Years before they gorgeously greeted Mr. Blue Sky and bade a kiss off to the Evil Woman, the Electric Light Orchestra hinted at those future hits upon releasing their third album. Appropriately titled On The Third Day, that record remains one of the best keep secrets in the band’s impressive discography.
Although it was not until its follow up El Dorado that ELO would crack the Top Ten in the United States with “Can’t Get It Out Of My Head,” Third Day comprises seven excellent tracks as well as two classical-based instrumentals. Here are seven details that make On The Third Day worthy of being considered among the best works of Jeff Lynne and his rock band.
1. Marc Bolan of the glam rock band T. Rex played guitar on much of the album, most noticeably on the rock classic “Ma Ma Ma Belle.”
2. On The Third Day is the band’s first record without co-founder Roy Wood, who had worked with both Jeff Lynne and drummer Bev Bevan in a British rock ensemble called the Move. Wood had written all of that group’s twenty hits, including “Night of Fear” and “I Can Hear the Grass Grow,” and after leaving ELO he went on to form Wizzard.
3. The fourth track on the disc “Oh No Not Susan”, which is about a rich girl who has tired of the high society around her, aired frequently on British radio in spite of containing a four letter expletive in the chorus.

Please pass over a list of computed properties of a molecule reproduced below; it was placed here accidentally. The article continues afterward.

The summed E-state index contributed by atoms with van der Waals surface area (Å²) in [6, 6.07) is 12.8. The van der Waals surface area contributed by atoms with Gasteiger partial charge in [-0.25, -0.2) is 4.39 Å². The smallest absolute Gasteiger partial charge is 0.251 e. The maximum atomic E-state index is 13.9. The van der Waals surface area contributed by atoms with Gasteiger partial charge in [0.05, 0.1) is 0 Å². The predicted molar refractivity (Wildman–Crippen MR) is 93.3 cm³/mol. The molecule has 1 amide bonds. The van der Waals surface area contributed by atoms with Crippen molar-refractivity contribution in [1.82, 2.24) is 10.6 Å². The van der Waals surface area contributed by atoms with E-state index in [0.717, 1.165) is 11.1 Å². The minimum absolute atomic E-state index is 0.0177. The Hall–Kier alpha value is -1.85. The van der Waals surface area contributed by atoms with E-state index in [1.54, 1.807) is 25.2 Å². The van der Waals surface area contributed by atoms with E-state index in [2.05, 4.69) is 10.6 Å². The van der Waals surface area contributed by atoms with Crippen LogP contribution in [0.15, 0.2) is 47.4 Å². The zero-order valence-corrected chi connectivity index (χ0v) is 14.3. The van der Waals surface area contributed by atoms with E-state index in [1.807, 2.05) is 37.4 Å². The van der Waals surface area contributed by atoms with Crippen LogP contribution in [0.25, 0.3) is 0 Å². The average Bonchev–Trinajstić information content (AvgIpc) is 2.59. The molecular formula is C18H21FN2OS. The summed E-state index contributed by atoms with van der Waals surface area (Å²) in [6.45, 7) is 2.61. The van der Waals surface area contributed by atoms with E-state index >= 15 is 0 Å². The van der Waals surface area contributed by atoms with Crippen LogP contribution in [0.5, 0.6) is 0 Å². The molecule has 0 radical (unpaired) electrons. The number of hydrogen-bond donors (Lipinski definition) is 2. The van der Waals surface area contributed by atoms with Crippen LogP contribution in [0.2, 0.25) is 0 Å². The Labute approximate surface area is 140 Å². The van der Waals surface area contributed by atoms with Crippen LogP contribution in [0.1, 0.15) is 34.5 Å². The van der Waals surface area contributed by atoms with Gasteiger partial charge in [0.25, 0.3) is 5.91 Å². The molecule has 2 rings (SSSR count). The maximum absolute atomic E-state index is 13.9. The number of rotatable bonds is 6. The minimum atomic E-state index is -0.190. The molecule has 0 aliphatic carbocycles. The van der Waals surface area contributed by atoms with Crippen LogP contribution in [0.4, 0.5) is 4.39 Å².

4. The record’s coda, “In the Hall of the Mountain King”, is Lynne’s interpretation of a work by Norwegian composer Edvard Greig. The instrumental was written for the sixth scene of Act II of the play Peer Gynt, written by Henrik Ibsen.
5. John Lennon in a 1973 interview cited the single “Showdown” as his favorite song of the year, and he even referred to the Electric Light Orchestra as the “Sons of The Beatles.”
6. Lennon’s favorite track was also decades later used by the Fox News Channel, which played the song with a split screen of President Obama and Republican Presidential candidate Mitt Romney during the 2012 campaign trail.
7. Legendary photographer Richard Avedon shot the cover of the album, which featured all seven members of the band displaying their navels. Avedon had years earlier served as the basis for the Oscar winning film Funny Face, starring Fred Astaire as the young photographer.